The lawsuit was filed on behalf of the families of fatal shooting victims Aaron Salter Jr., 55; Margus Morrison Jr., 52; Roberta Drury, 32; Pearl Young, 77; Geraldine Talley, 65; Heyward Patterson, 67; and Ruth Whitfield, who at 86 was the oldest victim killed. Other plaintiffs in the lawsuit include those wounded in the shooting, including Tops workers, Christopher Braden, 56, and 21-year-old Zaire Goodman.

A similar lawsuit was filed in May naming many of the same companies as defendants on behalf of the families of Patterson, Katherine “Kat” Massey, 72; and Andre Mackneil, 53.

Kim Salter, the widow of Aaron Salter, a retired Buffalo police officer and Tops security guard who died after confronting Gendron during the massacre, said she and the other families who lost loved ones are still grieving.

“We live with this each and every day, each and every moment of the day,” Kim Salter, the lead plaintiff in the new lawsuit, said at Wednesday’s news conference. “I stand here still grieving my husband’s loss because he sacrificed his life, not only for his family, but for a whole lot of people. And I honor him, I honor my husband.”

In October last year, New York Attorney General Letitia James’ office released a report alleging several online platforms, including some of those named in the lawsuit filed Wednesday, played roles in the Buffalo mass shooting by radicalizing Gendron as he consumed voluminous amounts of racist and violent content, and then by allowing him to live stream the deadly attack on the website Twitch, which is owned by Amazon. James’ report contended that Twitch was “weaponized” to publicize and encourage copycat attacks.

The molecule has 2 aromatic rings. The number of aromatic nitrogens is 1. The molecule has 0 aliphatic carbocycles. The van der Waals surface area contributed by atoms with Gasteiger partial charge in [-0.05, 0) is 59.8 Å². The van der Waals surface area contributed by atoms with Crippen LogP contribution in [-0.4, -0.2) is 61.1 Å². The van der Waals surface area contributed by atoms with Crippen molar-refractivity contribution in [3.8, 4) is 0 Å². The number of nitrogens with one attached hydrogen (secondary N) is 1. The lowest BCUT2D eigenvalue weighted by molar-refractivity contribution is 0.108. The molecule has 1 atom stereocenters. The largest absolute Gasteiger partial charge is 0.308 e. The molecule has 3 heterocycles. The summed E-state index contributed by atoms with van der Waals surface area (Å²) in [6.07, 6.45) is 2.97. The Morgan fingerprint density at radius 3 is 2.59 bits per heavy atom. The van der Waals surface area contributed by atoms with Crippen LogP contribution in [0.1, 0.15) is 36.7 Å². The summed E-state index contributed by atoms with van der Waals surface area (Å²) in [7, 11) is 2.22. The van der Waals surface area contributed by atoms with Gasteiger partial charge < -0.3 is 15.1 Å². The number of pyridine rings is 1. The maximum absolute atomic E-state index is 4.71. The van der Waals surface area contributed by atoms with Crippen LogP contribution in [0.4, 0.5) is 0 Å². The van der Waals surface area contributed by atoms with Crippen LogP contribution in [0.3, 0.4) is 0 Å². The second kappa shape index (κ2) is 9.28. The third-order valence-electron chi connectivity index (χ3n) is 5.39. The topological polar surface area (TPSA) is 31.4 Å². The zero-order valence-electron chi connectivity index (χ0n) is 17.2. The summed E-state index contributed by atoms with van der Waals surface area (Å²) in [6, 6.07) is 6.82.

Gendron pleaded guilty in November to 15 charges, including murder and attempted murder. He is the first person in state history to be charged with domestic terrorism motivated by hate, a crime he also pleaded guilty to. He was sentenced in February to life in prison without the possibility of parole.

During the sentencing hearing, Gendron, now 19, apologized to the victims’ families and claimed he was brainwashed by online racist propaganda, saying, “I believed what I read online and acted out of hate.”

Gendron still faces federal hate crimes charges stemming from the shooting. Federal prosecutors have yet to decide whether to pursue the death penalty.